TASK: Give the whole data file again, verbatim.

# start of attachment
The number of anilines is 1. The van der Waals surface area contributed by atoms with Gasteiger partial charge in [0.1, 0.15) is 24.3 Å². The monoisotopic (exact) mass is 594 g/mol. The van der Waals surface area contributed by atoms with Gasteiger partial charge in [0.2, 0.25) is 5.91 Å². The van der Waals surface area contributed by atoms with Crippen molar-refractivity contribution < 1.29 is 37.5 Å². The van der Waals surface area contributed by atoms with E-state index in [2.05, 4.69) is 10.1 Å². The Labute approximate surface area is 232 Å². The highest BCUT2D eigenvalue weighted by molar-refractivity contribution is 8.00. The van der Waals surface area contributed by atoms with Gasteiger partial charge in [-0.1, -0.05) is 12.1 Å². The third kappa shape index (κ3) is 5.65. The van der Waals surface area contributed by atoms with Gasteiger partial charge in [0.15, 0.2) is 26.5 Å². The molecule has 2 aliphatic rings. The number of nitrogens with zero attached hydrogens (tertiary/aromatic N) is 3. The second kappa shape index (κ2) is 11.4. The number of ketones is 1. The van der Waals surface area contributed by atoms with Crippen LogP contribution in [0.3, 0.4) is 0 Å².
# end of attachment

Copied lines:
The number of anilines is 1. The van der Waals surface area contributed by atoms with Gasteiger partial charge in [0.1, 0.15) is 24.3 Å². The monoisotopic (exact) mass is 594 g/mol. The van der Waals surface area contributed by atoms with Gasteiger partial charge in [0.2, 0.25) is 5.91 Å². The van der Waals surface area contributed by atoms with Crippen molar-refractivity contribution < 1.29 is 37.5 Å². The van der Waals surface area contributed by atoms with E-state index in [2.05, 4.69) is 10.1 Å². The Labute approximate surface area is 232 Å². The highest BCUT2D eigenvalue weighted by molar-refractivity contribution is 8.00. The van der Waals surface area contributed by atoms with Gasteiger partial charge in [-0.1, -0.05) is 12.1 Å². The third kappa shape index (κ3) is 5.65. The van der Waals surface area contributed by atoms with Gasteiger partial charge in [0.15, 0.2) is 26.5 Å². The molecule has 2 aliphatic rings. The number of nitrogens with zero attached hydrogens (tertiary/aromatic N) is 3. The second kappa shape index (κ2) is 11.4. The number of ketones is 1. The van der Waals surface area contributed by atoms with Crippen LogP contribution in [0.3, 0.4) is 0 Å².